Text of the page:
Skip to content

Take two aspirin and call me in the morning

“It is customary for thoughtless people to jeer at the old diplomacy and to pretend that wars arise out of its secret machinations. When one looks at the petty subjects which have led to wars between great countries and to so many disputes, it is easy to be misled in this way. Of course such small matters are only the symptoms of the dangerous disease, and are only important for that reason. Behind them lie the interests, the passions and the destiny of mighty races of men; and long antagonisms express themselves in trifles. ‘Great commotions,’ it was said of old, ‘arise out of small things, but not concerning small things.’ The old diplomacy did its best to render harmless the small things: it could not do more. Nevertheless, a war postponed may be a war averted. Circumstances change, combinations change, new groupings arise, old interests are superseded by new. Many quarrels that might have led to war have been adjusted by the old diplomacy of Europe and have, in Lord Melbourne’s phrase, ‘blown over.’ If the nations of the world, while the sense of their awful experiences is still fresh upon them, are able to devise broader and deeper guarantees of peace and build their houses on a surer foundation of brotherhood and interdependence, they will still require the courtly manners, the polite and measured phrases, the imperturbable demeanour, the secrecy and discretion of the old diplomatists of Europe.” – Winston Churchill, The World Crisis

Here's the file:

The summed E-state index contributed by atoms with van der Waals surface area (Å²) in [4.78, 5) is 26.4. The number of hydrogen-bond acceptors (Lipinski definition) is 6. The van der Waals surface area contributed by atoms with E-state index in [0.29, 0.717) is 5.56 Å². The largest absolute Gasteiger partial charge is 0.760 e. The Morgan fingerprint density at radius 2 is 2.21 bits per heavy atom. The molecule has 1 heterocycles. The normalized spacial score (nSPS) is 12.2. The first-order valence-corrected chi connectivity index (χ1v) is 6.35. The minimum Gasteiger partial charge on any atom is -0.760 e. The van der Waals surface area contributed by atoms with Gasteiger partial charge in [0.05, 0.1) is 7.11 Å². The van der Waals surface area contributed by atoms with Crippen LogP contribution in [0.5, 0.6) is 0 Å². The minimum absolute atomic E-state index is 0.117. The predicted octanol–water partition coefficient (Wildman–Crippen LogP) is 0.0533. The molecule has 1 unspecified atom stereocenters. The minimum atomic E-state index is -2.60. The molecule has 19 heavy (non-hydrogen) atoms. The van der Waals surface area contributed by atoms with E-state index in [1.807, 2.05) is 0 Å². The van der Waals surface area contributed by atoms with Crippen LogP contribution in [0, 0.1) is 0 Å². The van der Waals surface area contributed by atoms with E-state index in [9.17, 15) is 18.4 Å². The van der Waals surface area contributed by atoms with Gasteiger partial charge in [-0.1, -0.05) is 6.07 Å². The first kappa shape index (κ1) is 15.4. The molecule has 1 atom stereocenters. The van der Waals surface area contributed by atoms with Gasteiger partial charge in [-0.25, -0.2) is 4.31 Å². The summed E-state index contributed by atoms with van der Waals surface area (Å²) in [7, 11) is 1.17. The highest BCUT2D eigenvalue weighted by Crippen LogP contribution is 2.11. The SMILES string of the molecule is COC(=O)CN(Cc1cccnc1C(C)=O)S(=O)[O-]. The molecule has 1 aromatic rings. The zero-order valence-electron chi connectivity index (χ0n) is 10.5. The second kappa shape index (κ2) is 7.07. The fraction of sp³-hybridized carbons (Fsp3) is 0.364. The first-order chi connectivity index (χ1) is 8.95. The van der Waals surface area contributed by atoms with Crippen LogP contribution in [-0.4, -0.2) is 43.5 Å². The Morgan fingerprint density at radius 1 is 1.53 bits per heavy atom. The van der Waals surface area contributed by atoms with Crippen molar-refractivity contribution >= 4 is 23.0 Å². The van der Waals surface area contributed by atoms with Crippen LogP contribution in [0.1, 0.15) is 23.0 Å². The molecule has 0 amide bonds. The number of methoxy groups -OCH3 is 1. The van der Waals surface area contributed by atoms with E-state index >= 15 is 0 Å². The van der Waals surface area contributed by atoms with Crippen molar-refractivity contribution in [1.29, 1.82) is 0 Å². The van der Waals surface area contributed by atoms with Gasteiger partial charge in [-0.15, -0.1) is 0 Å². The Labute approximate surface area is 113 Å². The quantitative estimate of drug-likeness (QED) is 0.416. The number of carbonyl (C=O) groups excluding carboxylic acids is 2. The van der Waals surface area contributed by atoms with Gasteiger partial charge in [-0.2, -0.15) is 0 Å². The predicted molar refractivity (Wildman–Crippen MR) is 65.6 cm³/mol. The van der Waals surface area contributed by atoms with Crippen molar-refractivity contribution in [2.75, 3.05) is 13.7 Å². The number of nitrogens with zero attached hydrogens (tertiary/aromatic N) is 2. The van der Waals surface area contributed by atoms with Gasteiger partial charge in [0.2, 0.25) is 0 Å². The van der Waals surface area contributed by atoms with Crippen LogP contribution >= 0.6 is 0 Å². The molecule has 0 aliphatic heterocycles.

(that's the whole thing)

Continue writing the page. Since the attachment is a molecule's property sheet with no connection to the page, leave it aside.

Published inEconomicsLit & CritPolitics & LawThe Great WarWinston Churchill

Be First to Comment

Leave a Reply

Your email address will not be published.

This site uses Akismet to reduce spam. Learn how your comment data is processed.